Fu Bingchang (1895-1965), also known as Foo Ping-sheung, was born in Guangdong. Since his childhood he was encouraged to artistic creation for his mother were a known local painter. Once grown up, he went to Hong Kong in order to study engineering and ultimately became an important diplomat later in his career. After graduation, his interest turned to photography and he founded with friends the short-lived Jinshi society specialized in scenic photography. Interestingly Fu used his peculiar talent to capture landscapes in order to create a large body of portraits notably depicting beautiful women often situated in sceneries, who amaze us by their beauty, the tenderness of their gaze, the delicacy of their pose. These young and beautiful women bring to mind Chen Jiagang’s beautiful ladies wearing also qipao (Chinese term meaning the long dress very popular in the 1930s) and standing in either natural or industrial sceneries. But while Chen implies melancholy and anxiety facing the contemporary world, Fu seems to convey the pureness as well as the essence of the modern women of the new China at that time. It should be noted that Fu’s photographs represent one of the rare preserved images of China taken by a Chinese in the 1930-40s.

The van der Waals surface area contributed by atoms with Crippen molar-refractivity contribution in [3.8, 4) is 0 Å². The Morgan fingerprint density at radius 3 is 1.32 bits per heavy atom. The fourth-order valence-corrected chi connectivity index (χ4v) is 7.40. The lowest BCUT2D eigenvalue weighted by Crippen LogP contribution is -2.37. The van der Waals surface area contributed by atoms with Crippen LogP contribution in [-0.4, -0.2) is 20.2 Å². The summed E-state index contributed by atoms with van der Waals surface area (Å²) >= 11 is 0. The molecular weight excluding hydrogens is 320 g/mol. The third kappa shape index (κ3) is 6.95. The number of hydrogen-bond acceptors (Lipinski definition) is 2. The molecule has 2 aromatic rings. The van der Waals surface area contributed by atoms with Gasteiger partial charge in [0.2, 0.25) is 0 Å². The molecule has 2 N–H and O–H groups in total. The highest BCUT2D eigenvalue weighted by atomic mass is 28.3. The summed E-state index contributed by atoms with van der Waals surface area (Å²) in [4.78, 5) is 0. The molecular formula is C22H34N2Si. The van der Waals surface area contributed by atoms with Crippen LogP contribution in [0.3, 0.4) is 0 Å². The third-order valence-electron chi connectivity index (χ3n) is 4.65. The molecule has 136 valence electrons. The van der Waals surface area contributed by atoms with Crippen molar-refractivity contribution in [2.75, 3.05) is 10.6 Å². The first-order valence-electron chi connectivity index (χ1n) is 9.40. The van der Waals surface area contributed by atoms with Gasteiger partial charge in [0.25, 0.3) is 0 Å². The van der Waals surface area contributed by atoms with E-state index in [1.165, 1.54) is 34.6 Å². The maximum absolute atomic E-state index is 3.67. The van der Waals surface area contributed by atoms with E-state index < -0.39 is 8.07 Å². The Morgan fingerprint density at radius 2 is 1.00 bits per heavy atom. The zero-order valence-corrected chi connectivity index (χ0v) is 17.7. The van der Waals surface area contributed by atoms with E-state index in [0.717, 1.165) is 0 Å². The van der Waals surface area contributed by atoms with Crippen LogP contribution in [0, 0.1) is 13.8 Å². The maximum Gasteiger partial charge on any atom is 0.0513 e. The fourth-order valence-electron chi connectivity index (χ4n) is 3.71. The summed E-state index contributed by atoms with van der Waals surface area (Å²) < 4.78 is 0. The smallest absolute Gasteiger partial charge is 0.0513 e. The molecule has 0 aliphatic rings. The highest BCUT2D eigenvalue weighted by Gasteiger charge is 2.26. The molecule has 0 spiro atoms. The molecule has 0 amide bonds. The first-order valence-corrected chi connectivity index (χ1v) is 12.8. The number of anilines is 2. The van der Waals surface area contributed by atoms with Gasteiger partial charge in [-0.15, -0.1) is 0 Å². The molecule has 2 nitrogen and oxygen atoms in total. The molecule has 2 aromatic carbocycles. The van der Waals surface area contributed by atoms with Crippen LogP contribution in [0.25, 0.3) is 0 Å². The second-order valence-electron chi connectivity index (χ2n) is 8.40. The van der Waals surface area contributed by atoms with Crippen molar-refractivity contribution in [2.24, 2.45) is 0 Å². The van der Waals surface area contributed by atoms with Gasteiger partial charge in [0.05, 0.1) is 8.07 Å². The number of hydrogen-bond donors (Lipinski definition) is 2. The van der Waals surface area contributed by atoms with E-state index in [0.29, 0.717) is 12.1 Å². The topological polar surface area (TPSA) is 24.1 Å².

View more of Fu Bingchang’s work here with more information at Historical Photographs of China.
Photography Friday is a regular feature from Shanghaiist in association with Photography of China, Marine Cabos’s fantastic trilingual blog about photography and photographers in China.